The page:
Navigation

Table of geography, hydrography, and navigation, from the 1728 Cyclopaedia

Navigation is a field of study that focuses on the process of monitoring and controlling the movement of a craft or vehicle from one place to another.[1] The field of navigation includes four general categories: land navigation, marine navigation, aeronautic navigation, and space navigation.[2]

It is also the term of art used for the specialized knowledge used by navigators to perform navigation tasks. All navigational techniques involve locating the navigator's position compared to known locations or patterns.

Navigation, in a broader sense, can refer to any skill or study that involves the determination of position and direction.[2] In this sense, navigation includes orienteering and pedestrian navigation.[2]

History

In the European medieval period, navigation was considered part of the set of seven mechanical arts, none of which were used for long voyages across open ocean. Polynesian navigation is probably the earliest form of open-ocean navigation, it was based on memory and observation recorded on scientific instruments like the Marshall Islands Stick Charts of Ocean Swells. Early Pacific Polynesians used the motion of stars, weather, the position of certain wildlife species, or the size of waves to find the path from one island to another.

Maritime navigation using scientific instruments such as the mariner's astrolabe first occurred in the Mediterranean during the Middle Ages. Although land astrolabes were invented in the Hellenistic period and existed in classical antiquity and the Islamic Golden Age, the oldest record of a sea astrolabe is that of Majorcan astronomer Ramon Llull dating from 1295.[3] The perfecting of this navigation instrument is attributed to Portuguese navigators during early Portuguese discoveries in the Age of Discovery.[4][5] The earliest known description of how to make and use a sea astrolabe comes from Spanish cosmographer Martín Cortés de Albacar's Arte de Navegar (The Art of Navigation) published in 1551,[6] based on the principle of the archipendulum used in constructing the Egyptian pyramids.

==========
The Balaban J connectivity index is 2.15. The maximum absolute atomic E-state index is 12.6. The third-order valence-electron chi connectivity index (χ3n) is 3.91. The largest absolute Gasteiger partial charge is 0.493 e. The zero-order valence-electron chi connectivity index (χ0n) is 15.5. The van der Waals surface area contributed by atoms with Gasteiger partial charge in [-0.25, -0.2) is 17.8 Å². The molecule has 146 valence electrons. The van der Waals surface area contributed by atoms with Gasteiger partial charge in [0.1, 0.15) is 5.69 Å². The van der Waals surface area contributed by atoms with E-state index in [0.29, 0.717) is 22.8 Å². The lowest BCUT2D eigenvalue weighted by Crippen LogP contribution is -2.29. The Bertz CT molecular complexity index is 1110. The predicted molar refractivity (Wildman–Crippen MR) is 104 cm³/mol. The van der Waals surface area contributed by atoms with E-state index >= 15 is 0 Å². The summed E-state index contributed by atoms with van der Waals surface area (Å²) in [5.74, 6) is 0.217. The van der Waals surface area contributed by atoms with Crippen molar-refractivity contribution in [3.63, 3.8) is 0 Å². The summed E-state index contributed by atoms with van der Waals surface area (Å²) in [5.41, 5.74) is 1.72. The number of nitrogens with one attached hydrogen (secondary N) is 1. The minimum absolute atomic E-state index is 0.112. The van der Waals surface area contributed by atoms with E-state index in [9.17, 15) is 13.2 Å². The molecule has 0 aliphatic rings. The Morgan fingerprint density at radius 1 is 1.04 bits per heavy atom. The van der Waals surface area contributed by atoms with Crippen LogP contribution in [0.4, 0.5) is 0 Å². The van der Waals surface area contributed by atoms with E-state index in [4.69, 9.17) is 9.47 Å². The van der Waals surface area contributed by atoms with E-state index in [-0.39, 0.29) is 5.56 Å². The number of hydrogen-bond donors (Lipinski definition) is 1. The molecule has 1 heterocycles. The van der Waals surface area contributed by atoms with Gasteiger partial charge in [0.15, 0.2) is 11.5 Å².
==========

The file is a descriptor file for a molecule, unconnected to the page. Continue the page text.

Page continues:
Open-seas navigation using the astrolabe and the compass started during the Age of Discovery in the 15th century. The Portuguese began systematically exploring the Atlantic coast of Africa from 1418, under the sponsorship of Prince Henry. In 1488 Bartolomeu Dias reached the Indian Ocean by this route. In 1492 the Spanish monarchs funded Christopher Columbus's expedition to sail west to reach the Indies by crossing the Atlantic, which resulted in the Discovery of the Americas. In 1498, a Portuguese expedition commanded by Vasco da Gama reached India by sailing around Africa, opening up direct trade with Asia. Soon, the Portuguese sailed further eastward, to the Spice Islands in 1512, landing in China one year later.

The first circumnavigation of the earth was completed in 1522 with the Magellan-Elcano expedition, a Spanish voyage of discovery led by Portuguese explorer Ferdinand Magellan and completed by Spanish navigator Juan Sebastián Elcano after the former's death in the Philippines in 1521. The fleet of seven ships sailed from Sanlúcar de Barrameda in Southern Spain in 1519, crossed the Atlantic Ocean and after several stopovers rounded the southern tip of South America. Some ships were lost, but the remaining fleet continued across the Pacific making a number of discoveries including Guam and the Philippines. By then, only two galleons were left from the original seven. The Victoria led by Elcano sailed across the Indian Ocean and north along the coast of Africa, to finally arrive in Spain in 1522, three years after its departure. The Trinidad sailed east from the Philippines, trying to find a maritime path back to the Americas, but was unsuccessful. The eastward route across the Pacific, also known as the tornaviaje (return trip) was only discovered forty years later, when Spanish cosmographer Andrés de Urdaneta sailed from the Philippines, north to parallel 39°, and hit the eastward Kuroshio Current which took its galleon across the Pacific. He arrived in Acapulco on October 8, 1565.

Other Languages
Afrikaans: Navigasie
العربية: ملاحة
azərbaycanca: Naviqasiya
Bân-lâm-gú: Tō-hâng
беларуская: Навігацыя
беларуская (тарашкевіца)‎: Навігацыя
български: Навигация
brezhoneg: Merdeadurezh
català: Navegació
čeština: Navigace
Cymraeg: Mordwyo
dansk: Navigation
Deutsch: Navigation
Ελληνικά: Ναυσιπλοΐα
español: Navegación
Esperanto: Navigado
euskara: Nabigazio
فارسی: ناوبری
français: Navigation
한국어: 항법
हिन्दी: दिक्चालन
hrvatski: Navigacija
Bahasa Indonesia: Navigasi
íslenska: Siglingafræði
italiano: Navigazione
עברית: ניווט
қазақша: Навигация
latviešu: Navigācija
lietuvių: Navigacija
Limburgs: Navigatie
magyar: Navigáció
македонски: Навигација
മലയാളം: ദിശാഗതികം
Bahasa Melayu: Navigasi
Nederlands: Navigatie
日本語: 航法
norsk: Navigasjon
norsk nynorsk: Navigasjon
occitan: Navegacion
oʻzbekcha/ўзбекча: Navigatsiya
ਪੰਜਾਬੀ: ਨੇਵੀਗੇਸ਼ਨ
Plattdüütsch: Navigatschoon
polski: Nawigacja
português: Navegação
română: Navigație
русский: Навигация
Scots: Navigation
Simple English: Navigation
slovenščina: Navigacija
српски / srpski: Навигација
srpskohrvatski / српскохрватски: Navigacija
suomi: Navigointi
svenska: Navigation
Türkçe: Seyir
українська: Навігація
Tiếng Việt: Định vị
ייִדיש: נאוויגאציע
中文: 導航